Season 3, then, is less about what makes a revolution, and more about how easily it can be co-opted. Now, perhaps Elliot’s ideas were never his to begin with; who knows how far back the Dark Army’s plan goes? But Elliot at least had the intention of dismantling the power structures that allow the rich to get richer while everybody else hands over their personal information and money before falling into a lull of complacency while staring at their phone.
That idealistic shift in power didn’t work though, and with each new episode this season it would seem that such a shift isn’t possible. Later on in “Eps3.6_fredrick&tanya.chk,” Irving takes Mr. Robot on a trip with him. He pulls him out of a car and points to a rooftop party where a number of rich people are enjoying drinks and food while a violinist sets the mood. “Your revolution was only allowed to happen because it was bought and paid for by people like them,” he says. No matter what happens, be it more than 4,000 Americans dying in coordinated attacks, or the mistress of a senator dying in the guest bathroom of said party, these people stay in power and keep going about their day as if nothing’s happened. They thrive on the chaos.
It’s the chaos, after all, that keeps those people in power. Whiterose says as much to Phillip Price. She, in her Minister Zhang role of course, says that nothing is better for lining pockets than consistent fear and conflict. It’s common rhetoric used by the elites to bolster their calls for a more widespread surveillance state. The more people are afraid, the more they’re willing to hand over their personal freedoms in exchange for security. That security is a mirage though. It’s nothing but a front for people like Phillip Price, Whiterose, and Donald Trump to make more money and gain more influence.
A quiet storm is brewing. Mobb Deep plays as Leon gets Trenton and Mobley to dig a grave for their roommate after Trenton fails to escape in Leon’s Caddy. Leon muses on how funny they are, in a “George and Elaine” kind of way. Leon sees everything through the lens of pop culture; perhaps that’s why he’s so cold and unemotional. Cold and unemotional is what these Dark Army people have to be. It’s the only way to keep the storm quiet, to keep it from getting out of hand and hitting too early.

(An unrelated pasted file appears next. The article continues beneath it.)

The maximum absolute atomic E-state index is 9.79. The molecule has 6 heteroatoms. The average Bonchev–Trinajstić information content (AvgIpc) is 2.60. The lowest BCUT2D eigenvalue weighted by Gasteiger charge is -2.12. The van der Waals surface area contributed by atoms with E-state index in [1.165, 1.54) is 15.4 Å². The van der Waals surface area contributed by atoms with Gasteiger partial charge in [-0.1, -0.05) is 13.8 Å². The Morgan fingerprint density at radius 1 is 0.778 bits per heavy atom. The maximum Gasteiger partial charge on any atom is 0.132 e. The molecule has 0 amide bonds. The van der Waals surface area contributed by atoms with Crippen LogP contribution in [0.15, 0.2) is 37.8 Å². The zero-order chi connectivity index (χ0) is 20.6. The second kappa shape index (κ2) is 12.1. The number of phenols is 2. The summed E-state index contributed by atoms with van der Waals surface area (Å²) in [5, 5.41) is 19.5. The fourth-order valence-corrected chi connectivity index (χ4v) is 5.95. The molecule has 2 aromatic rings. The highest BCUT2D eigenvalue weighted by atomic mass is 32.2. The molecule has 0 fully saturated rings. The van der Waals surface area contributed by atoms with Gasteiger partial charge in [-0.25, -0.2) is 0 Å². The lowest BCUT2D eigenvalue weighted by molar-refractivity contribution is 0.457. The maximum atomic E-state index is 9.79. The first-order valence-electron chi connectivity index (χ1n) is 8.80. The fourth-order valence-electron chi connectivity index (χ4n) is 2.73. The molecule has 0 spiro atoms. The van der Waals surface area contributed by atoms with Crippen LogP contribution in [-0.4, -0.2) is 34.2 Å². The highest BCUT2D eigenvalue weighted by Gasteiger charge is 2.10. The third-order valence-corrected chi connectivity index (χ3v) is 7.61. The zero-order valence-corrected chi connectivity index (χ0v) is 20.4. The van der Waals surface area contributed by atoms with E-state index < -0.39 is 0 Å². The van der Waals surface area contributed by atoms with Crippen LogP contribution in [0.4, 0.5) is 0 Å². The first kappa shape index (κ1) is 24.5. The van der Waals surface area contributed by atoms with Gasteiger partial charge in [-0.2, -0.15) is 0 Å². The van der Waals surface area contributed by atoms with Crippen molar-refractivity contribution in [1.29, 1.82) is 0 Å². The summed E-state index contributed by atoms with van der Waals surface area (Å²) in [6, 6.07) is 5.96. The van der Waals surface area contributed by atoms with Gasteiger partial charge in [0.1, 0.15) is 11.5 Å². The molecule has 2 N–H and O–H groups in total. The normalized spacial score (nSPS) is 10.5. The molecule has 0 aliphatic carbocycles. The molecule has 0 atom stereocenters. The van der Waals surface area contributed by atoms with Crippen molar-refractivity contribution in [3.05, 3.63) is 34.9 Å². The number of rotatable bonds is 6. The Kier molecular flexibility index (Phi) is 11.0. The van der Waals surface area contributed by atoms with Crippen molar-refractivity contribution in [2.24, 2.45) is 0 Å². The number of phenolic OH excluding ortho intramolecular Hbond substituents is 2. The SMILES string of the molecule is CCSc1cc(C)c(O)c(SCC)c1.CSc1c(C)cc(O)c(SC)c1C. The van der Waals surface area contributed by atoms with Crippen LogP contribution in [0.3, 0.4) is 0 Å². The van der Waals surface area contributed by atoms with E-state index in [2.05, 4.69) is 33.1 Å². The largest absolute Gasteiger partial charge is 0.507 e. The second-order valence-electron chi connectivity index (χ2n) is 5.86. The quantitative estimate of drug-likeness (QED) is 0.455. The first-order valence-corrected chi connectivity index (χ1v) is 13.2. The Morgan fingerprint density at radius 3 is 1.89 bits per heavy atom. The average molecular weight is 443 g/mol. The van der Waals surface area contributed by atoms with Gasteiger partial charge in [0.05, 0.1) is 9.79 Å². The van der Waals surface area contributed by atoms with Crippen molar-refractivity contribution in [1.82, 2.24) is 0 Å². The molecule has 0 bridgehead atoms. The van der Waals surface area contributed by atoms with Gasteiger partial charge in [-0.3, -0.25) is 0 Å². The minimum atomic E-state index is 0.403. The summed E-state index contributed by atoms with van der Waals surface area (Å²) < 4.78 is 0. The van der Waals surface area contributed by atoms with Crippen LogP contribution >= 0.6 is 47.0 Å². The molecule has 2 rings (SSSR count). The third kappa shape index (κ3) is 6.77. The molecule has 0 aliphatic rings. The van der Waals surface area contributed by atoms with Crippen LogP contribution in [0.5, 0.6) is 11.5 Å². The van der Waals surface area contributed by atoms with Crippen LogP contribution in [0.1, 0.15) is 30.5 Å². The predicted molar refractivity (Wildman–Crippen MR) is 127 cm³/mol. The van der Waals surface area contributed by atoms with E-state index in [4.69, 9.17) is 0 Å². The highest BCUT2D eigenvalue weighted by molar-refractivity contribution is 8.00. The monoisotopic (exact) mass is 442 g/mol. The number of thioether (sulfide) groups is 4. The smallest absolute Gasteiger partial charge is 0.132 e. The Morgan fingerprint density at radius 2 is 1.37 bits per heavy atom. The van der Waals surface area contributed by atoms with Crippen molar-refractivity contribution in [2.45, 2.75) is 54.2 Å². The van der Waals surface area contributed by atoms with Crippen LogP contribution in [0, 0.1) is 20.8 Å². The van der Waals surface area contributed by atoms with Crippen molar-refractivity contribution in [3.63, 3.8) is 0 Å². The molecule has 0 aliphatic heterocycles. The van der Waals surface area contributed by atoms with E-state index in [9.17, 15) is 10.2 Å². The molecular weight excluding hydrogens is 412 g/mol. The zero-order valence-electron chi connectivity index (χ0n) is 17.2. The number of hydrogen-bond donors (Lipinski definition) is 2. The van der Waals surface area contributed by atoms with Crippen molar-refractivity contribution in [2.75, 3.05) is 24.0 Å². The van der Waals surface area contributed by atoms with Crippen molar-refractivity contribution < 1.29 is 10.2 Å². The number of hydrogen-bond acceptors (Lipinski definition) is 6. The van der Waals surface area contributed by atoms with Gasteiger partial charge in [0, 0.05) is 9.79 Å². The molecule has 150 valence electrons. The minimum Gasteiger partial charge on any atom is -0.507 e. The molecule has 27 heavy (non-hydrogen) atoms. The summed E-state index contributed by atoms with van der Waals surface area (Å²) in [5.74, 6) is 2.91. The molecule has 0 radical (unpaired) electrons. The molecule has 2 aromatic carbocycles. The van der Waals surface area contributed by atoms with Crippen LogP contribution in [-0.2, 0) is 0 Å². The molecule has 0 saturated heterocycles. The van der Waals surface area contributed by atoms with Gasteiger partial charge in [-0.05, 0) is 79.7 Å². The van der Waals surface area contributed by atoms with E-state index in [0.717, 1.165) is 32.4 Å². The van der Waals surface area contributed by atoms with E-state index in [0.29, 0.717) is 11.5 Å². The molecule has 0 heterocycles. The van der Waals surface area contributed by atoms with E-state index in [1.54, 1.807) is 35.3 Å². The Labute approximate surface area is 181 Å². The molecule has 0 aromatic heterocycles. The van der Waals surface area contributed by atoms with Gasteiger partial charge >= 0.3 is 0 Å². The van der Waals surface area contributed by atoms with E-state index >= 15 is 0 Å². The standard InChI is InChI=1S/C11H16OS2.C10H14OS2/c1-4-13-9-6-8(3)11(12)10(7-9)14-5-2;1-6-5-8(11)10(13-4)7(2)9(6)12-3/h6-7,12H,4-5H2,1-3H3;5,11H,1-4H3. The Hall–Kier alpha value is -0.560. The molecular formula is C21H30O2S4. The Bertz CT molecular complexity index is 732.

In “Eps3.6_fredrick&tanya.chk,” everything is falling into place as the storm continues to build. More and more connections become clear. Santiago relishes in telling a captive Tyrell Wellick that his wife is dead and that his son is now in the care of Peaceful Acres, a foster home that Santiago is proud to say has a “1-in-5 abuse rate.”
Remember, Santiago isn’t saying all of this because he’s excited the FBI got their guy. He knows Wellick isn’t the mastermind because he’s working for the Dark Army. In fact, he’s integral to their plan. He tells Wellick to make sure he follows through with everything they’ve discussed, otherwise he’ll make sure bad things happen to his son. So, Wellick plays his role. He “admits” that Trenton and Mobley were his associates and that they planned the attack on the 71 E Corp buildings, and that they’re planning another attack sometime in the next 24 hours.
It’s all bogus, of course, but us knowing that is exactly the point. It contributes to the atmosphere I mentioned above. Season 3 is succeeding by going full paranoid thriller, and that means allowing us to reasonably guess ahead about what horrible things might be coming for our protagonists, while also understanding that there’s no way to stop those things from happening.
In most other stories there’s a last-ditch effort that saves the good guys or allows the bad guys to finally get their comeuppance. Mr. Robot isn’t interested in such a rosy outcome. Instead, the shows posits this line of thinking: The word’s elite will sacrifice you for their own gain. They will bleed you dry and exploit your labor in order to line their own pockets. When that isn’t enough, they’ll use you as a pawn in their game and then execute you in the end. There’s no avoiding this. There’s no escape. (Recap continues on next page)